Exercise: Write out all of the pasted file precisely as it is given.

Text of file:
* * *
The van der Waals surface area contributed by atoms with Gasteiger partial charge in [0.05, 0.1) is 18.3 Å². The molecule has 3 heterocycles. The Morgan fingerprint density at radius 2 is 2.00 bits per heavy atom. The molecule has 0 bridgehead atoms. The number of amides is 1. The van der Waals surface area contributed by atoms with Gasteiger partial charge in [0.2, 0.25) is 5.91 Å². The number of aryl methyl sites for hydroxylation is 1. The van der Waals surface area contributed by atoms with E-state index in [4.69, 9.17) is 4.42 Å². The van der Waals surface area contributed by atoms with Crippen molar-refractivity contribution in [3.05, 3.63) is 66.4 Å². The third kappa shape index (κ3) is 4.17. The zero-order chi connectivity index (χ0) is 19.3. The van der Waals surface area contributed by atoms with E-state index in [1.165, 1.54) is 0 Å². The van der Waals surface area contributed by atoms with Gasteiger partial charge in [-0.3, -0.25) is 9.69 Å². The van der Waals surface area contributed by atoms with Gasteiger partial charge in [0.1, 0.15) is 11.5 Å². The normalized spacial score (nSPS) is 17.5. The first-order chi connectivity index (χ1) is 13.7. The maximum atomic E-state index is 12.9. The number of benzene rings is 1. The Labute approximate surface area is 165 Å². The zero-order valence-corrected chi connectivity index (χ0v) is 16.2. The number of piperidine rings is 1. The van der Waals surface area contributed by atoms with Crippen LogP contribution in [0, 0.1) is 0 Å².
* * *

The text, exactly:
The van der Waals surface area contributed by atoms with Gasteiger partial charge in [0.05, 0.1) is 18.3 Å². The molecule has 3 heterocycles. The Morgan fingerprint density at radius 2 is 2.00 bits per heavy atom. The molecule has 0 bridgehead atoms. The number of amides is 1. The van der Waals surface area contributed by atoms with Gasteiger partial charge in [0.2, 0.25) is 5.91 Å². The number of aryl methyl sites for hydroxylation is 1. The van der Waals surface area contributed by atoms with E-state index in [4.69, 9.17) is 4.42 Å². The van der Waals surface area contributed by atoms with Crippen molar-refractivity contribution in [3.05, 3.63) is 66.4 Å². The third kappa shape index (κ3) is 4.17. The zero-order chi connectivity index (χ0) is 19.3. The van der Waals surface area contributed by atoms with E-state index in [1.165, 1.54) is 0 Å². The van der Waals surface area contributed by atoms with Gasteiger partial charge in [-0.3, -0.25) is 9.69 Å². The van der Waals surface area contributed by atoms with Gasteiger partial charge in [0.1, 0.15) is 11.5 Å². The normalized spacial score (nSPS) is 17.5. The first-order chi connectivity index (χ1) is 13.7. The maximum atomic E-state index is 12.9. The number of benzene rings is 1. The Labute approximate surface area is 165 Å². The zero-order valence-corrected chi connectivity index (χ0v) is 16.2. The number of piperidine rings is 1. The van der Waals surface area contributed by atoms with Crippen LogP contribution in [0, 0.1) is 0 Å².